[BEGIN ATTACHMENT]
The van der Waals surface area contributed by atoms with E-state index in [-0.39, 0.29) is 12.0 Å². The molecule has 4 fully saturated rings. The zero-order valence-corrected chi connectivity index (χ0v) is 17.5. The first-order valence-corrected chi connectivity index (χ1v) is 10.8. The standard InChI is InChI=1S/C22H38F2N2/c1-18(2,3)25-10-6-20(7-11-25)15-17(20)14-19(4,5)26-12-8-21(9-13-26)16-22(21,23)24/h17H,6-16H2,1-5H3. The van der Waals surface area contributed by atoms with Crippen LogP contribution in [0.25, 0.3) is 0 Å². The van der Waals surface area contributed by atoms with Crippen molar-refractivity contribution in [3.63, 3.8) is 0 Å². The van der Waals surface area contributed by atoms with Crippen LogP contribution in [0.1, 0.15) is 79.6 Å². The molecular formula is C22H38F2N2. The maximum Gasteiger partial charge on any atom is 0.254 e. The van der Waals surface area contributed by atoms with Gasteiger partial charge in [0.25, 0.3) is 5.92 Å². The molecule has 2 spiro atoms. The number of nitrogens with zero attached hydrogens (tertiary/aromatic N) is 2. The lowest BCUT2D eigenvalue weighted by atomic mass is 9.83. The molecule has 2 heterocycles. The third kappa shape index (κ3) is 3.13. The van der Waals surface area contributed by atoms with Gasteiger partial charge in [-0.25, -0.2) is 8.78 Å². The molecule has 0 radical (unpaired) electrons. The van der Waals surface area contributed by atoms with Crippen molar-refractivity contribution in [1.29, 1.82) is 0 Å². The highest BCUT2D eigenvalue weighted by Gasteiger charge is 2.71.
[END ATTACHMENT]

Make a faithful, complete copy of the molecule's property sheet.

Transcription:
The van der Waals surface area contributed by atoms with E-state index in [-0.39, 0.29) is 12.0 Å². The molecule has 4 fully saturated rings. The zero-order valence-corrected chi connectivity index (χ0v) is 17.5. The first-order valence-corrected chi connectivity index (χ1v) is 10.8. The standard InChI is InChI=1S/C22H38F2N2/c1-18(2,3)25-10-6-20(7-11-25)15-17(20)14-19(4,5)26-12-8-21(9-13-26)16-22(21,23)24/h17H,6-16H2,1-5H3. The van der Waals surface area contributed by atoms with Crippen LogP contribution in [0.25, 0.3) is 0 Å². The van der Waals surface area contributed by atoms with Crippen molar-refractivity contribution in [3.63, 3.8) is 0 Å². The van der Waals surface area contributed by atoms with Crippen LogP contribution in [0.1, 0.15) is 79.6 Å². The molecular formula is C22H38F2N2. The maximum Gasteiger partial charge on any atom is 0.254 e. The van der Waals surface area contributed by atoms with Gasteiger partial charge in [0.25, 0.3) is 5.92 Å². The molecule has 2 spiro atoms. The number of nitrogens with zero attached hydrogens (tertiary/aromatic N) is 2. The lowest BCUT2D eigenvalue weighted by atomic mass is 9.83. The molecule has 2 heterocycles. The third kappa shape index (κ3) is 3.13. The van der Waals surface area contributed by atoms with Gasteiger partial charge in [-0.25, -0.2) is 8.78 Å². The molecule has 0 radical (unpaired) electrons. The van der Waals surface area contributed by atoms with Crippen molar-refractivity contribution in [1.29, 1.82) is 0 Å². The highest BCUT2D eigenvalue weighted by Gasteiger charge is 2.71.